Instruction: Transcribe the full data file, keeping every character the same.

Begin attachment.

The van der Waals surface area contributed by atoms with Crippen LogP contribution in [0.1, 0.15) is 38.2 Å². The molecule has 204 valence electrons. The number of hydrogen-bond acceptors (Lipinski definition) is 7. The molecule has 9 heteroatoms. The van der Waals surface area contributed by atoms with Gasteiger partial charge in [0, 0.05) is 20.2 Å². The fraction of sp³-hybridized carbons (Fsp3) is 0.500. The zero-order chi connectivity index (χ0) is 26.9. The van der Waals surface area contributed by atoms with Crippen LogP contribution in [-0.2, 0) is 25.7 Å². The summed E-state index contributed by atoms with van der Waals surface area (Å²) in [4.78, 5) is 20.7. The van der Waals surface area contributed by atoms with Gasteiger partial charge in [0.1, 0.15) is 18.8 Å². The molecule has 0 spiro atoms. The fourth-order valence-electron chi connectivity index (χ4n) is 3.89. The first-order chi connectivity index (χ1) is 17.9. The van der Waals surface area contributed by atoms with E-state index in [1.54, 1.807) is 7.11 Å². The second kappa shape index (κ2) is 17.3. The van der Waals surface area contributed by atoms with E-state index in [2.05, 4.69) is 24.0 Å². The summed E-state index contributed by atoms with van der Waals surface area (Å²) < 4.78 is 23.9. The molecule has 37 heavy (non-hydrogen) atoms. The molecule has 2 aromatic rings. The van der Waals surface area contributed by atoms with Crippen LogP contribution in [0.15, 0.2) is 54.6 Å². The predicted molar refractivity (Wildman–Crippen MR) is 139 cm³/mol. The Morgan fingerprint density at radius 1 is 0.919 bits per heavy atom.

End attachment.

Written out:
The van der Waals surface area contributed by atoms with Crippen LogP contribution in [0.1, 0.15) is 38.2 Å². The molecule has 204 valence electrons. The number of hydrogen-bond acceptors (Lipinski definition) is 7. The molecule has 9 heteroatoms. The van der Waals surface area contributed by atoms with Gasteiger partial charge in [0, 0.05) is 20.2 Å². The fraction of sp³-hybridized carbons (Fsp3) is 0.500. The zero-order chi connectivity index (χ0) is 26.9. The van der Waals surface area contributed by atoms with Crippen LogP contribution in [-0.2, 0) is 25.7 Å². The summed E-state index contributed by atoms with van der Waals surface area (Å²) in [4.78, 5) is 20.7. The van der Waals surface area contributed by atoms with Gasteiger partial charge in [0.1, 0.15) is 18.8 Å². The molecule has 0 spiro atoms. The fourth-order valence-electron chi connectivity index (χ4n) is 3.89. The first-order chi connectivity index (χ1) is 17.9. The van der Waals surface area contributed by atoms with E-state index in [1.54, 1.807) is 7.11 Å². The second kappa shape index (κ2) is 17.3. The van der Waals surface area contributed by atoms with E-state index in [2.05, 4.69) is 24.0 Å². The summed E-state index contributed by atoms with van der Waals surface area (Å²) < 4.78 is 23.9. The molecule has 37 heavy (non-hydrogen) atoms. The molecule has 2 aromatic rings. The van der Waals surface area contributed by atoms with Crippen LogP contribution in [0.15, 0.2) is 54.6 Å². The predicted molar refractivity (Wildman–Crippen MR) is 139 cm³/mol. The Morgan fingerprint density at radius 1 is 0.919 bits per heavy atom.